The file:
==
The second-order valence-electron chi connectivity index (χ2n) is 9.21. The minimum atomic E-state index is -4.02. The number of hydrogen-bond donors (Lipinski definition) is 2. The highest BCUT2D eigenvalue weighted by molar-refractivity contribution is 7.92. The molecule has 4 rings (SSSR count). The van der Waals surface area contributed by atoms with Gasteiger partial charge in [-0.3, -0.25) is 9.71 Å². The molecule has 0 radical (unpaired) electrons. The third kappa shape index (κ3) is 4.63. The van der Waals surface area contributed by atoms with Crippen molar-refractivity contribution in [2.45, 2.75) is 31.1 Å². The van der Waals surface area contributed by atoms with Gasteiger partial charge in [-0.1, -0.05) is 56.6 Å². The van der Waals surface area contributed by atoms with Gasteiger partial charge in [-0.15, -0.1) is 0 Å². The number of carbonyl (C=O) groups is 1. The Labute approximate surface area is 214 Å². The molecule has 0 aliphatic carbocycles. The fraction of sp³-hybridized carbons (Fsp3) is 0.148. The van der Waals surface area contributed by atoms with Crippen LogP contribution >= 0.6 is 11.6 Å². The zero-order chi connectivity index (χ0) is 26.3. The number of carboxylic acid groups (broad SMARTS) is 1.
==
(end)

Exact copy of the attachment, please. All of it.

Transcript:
The second-order valence-electron chi connectivity index (χ2n) is 9.21. The minimum atomic E-state index is -4.02. The number of hydrogen-bond donors (Lipinski definition) is 2. The highest BCUT2D eigenvalue weighted by molar-refractivity contribution is 7.92. The molecule has 4 rings (SSSR count). The van der Waals surface area contributed by atoms with Gasteiger partial charge in [-0.3, -0.25) is 9.71 Å². The molecule has 0 radical (unpaired) electrons. The third kappa shape index (κ3) is 4.63. The van der Waals surface area contributed by atoms with Crippen molar-refractivity contribution in [2.45, 2.75) is 31.1 Å². The van der Waals surface area contributed by atoms with Gasteiger partial charge in [-0.1, -0.05) is 56.6 Å². The van der Waals surface area contributed by atoms with Gasteiger partial charge in [-0.15, -0.1) is 0 Å². The number of carbonyl (C=O) groups is 1. The Labute approximate surface area is 214 Å². The molecule has 0 aliphatic carbocycles. The fraction of sp³-hybridized carbons (Fsp3) is 0.148. The van der Waals surface area contributed by atoms with Crippen LogP contribution >= 0.6 is 11.6 Å². The zero-order chi connectivity index (χ0) is 26.3. The number of carboxylic acid groups (broad SMARTS) is 1.